When Marguerite, a somewhat scatty friend of the trio, tells them about an odd & somewhat scary experience that she had, they are intrigued. On a foggy night, she stumbled across a strange charity shop, but when she tried to find it again the following day, it had disappeared. Not closed, but completely disappeared. After telling the friends about the experience, Marguarite wonders if it was a psychic experience, and pursues this thought but when the trio visit the spot, they are convinced that there is something more to this story. This thought is compounded when a woman dies in a car accident at the same spot, and they can’t help but wonder if the 2 incidents are connected.
Over coffee and cake at the garden centre café, the three friends start to piece together snippets of information that they come across. Initially they seem to be bumbling along, making little progress with the investigation & domestic issues such as grown up children with marital issues taking much of their time, but things somehow start to fall into place.
The friendship between the women and the way they bring their own strengths and experiences to the puzzle is key to this series’ success. The characters are all quite different with a good depth to them & they are rounded enough that you can believe that they really exist.
The storyline itself is original but a little odd! It rambles slightly in the middle with side-stories but it does draw the reader in & make you want to find out what happens.

As a series, this is unusual – the first book is a murder, the second one involved poison pen letters and this one is solving a puzzle.

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A mystery to keep the reader hooked!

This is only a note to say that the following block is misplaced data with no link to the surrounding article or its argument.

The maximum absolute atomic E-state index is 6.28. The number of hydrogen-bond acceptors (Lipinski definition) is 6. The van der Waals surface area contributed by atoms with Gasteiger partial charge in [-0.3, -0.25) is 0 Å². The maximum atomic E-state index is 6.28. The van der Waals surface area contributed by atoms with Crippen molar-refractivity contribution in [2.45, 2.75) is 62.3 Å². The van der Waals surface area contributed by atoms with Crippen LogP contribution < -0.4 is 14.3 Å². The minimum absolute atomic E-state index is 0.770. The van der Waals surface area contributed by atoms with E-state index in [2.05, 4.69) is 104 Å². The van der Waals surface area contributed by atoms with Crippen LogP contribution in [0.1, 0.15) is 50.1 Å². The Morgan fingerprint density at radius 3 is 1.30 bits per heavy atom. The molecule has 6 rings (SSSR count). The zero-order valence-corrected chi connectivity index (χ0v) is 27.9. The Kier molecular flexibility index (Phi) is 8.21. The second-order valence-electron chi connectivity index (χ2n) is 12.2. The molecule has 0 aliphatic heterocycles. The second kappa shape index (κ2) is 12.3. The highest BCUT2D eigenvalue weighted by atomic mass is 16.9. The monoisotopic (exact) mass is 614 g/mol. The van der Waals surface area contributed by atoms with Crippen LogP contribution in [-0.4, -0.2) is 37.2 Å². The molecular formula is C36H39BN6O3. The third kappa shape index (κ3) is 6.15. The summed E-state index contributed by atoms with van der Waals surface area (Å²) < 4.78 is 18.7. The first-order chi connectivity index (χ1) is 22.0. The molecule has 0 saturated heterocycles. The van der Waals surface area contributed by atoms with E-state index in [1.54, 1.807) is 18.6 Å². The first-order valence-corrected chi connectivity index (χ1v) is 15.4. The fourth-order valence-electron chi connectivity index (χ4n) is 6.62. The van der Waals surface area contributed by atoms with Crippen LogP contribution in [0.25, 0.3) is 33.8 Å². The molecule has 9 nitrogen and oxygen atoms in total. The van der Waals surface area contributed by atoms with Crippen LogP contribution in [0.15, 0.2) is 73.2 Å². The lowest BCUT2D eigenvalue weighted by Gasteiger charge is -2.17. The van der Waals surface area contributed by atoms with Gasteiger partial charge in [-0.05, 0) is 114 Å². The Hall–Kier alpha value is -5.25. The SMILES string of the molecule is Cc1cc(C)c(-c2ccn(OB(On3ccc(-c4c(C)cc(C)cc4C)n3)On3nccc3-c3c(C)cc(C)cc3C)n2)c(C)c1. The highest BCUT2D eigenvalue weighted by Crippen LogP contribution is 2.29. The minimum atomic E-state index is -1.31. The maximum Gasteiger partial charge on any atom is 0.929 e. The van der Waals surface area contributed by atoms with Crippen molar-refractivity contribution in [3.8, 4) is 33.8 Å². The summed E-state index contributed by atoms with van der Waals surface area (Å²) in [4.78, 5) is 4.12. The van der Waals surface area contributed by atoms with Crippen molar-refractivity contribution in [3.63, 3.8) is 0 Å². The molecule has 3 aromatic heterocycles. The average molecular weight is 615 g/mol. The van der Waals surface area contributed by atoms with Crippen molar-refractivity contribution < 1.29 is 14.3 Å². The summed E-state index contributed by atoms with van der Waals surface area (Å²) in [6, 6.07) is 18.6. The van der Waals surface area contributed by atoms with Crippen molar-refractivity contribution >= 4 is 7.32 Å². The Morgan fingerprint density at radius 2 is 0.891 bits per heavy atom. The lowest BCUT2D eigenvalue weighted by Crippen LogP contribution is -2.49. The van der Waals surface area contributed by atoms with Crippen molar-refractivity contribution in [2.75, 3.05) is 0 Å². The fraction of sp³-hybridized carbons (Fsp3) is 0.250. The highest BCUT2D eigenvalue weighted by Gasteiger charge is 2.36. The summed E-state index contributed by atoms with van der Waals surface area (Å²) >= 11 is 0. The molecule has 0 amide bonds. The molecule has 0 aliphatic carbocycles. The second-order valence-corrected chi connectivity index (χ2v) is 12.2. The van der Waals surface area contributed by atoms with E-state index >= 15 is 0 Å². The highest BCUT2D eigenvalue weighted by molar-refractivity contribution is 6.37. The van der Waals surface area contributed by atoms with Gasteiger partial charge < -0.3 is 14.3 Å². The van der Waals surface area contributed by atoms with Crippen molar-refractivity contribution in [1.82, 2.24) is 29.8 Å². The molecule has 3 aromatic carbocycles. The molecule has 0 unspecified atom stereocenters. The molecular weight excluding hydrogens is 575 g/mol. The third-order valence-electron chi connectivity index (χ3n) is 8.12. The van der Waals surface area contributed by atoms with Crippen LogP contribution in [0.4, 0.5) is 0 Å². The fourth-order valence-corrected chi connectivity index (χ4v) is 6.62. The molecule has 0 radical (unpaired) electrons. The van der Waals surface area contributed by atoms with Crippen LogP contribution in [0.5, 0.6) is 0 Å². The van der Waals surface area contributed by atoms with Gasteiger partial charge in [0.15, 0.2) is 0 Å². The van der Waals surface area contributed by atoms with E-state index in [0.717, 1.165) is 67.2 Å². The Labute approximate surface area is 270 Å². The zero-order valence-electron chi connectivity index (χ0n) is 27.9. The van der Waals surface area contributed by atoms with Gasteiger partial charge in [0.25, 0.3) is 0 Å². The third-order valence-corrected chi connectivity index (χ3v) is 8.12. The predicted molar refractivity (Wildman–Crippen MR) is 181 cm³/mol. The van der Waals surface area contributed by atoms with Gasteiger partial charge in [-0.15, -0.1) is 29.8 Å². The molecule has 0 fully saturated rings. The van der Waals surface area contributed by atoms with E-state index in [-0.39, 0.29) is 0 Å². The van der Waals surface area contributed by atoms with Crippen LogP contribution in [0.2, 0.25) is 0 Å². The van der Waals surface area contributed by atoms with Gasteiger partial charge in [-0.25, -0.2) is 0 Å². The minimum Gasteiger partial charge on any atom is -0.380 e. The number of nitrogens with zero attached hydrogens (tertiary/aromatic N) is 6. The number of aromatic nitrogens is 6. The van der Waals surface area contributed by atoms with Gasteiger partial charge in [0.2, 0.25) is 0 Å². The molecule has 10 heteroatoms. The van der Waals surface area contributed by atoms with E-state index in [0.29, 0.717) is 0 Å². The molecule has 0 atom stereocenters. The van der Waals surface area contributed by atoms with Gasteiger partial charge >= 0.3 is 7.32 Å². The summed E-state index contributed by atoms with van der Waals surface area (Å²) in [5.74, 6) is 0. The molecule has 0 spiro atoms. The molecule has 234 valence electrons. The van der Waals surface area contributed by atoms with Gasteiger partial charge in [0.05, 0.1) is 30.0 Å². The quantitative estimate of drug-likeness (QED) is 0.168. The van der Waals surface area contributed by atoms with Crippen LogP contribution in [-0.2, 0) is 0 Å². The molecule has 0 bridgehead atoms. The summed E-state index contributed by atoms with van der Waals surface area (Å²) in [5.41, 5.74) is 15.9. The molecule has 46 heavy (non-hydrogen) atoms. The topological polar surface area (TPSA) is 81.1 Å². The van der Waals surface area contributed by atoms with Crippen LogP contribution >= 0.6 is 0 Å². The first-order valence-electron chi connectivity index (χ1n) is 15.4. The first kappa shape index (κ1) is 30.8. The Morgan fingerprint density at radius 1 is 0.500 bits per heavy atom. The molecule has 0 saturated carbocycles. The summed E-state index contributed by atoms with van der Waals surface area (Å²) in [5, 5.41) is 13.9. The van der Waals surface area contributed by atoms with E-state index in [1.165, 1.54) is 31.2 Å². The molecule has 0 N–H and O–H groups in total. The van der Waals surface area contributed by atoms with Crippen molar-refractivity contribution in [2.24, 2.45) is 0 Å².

Pat, Liz and Thelma regularly meet for coffee at the garden centre; they like nothing more than a good puzzle to work the little grey cells so when they hear of a friend who had a strange experience in a bit of a creepy charity shop, they decide to investigate - only now the charity shop has vanished. What is going on?

I loved the characters in this one; they may be ex-teachers but old habits die hard! How does a shop just vanish? That's the big question. Now, while I enjoy a really enigmatic mystery I like things to be plausible .. I'm not really a fan of fantasy or magic realism and I felt this one wandered into that. However, that's my personal preferences and it doesn't take away from the fact this this is a very well-written, well-planned novel which, I'm sure, other mystery fans will love more than me. However, for me, it's four stars.

My thanks to the publisher for my copy via NetGalley; this is - as always - my honest, original and unbiased review.

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The third instalment of the retired teachers and part time sleuths, not quite up there with the first 2 but still an enjoyable read with the 3 amateur sleuths

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Thanks to the Publisher and Netgalley for an early review copy.

I enjoyed reading this cozy murder mystery,

The three main characters were lovely with different personalities, when they didn’t agree on something, they stopped communicating with each other.

The storyline was well written.

I recommend this book.

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Another great book in this series and always love spending more time with Thelma, Louise and Pat who are my favourite part of every story. Don't get me wrong I love the crimes and mysteries but the women trying to solve them are the best! We get to spend a lot of time with the women as well and really get a full idea of who they are their families and it fits so nicely into the mysteries being told.
I think this mystery may have been my favourite with the little paranormal aspect of it but again the best part was seeing how each of the women acted when faced with this and how it all shook out. Also the plot seemed to make more sense than the last one. The supporting characters also helped make this book but I wish more of the supporting characters made reappearances like in the school which none of them went to in this one but was such a big part of the last one. However I do enjoy meeting more of the characters in Thirsk so enjoyable regardless.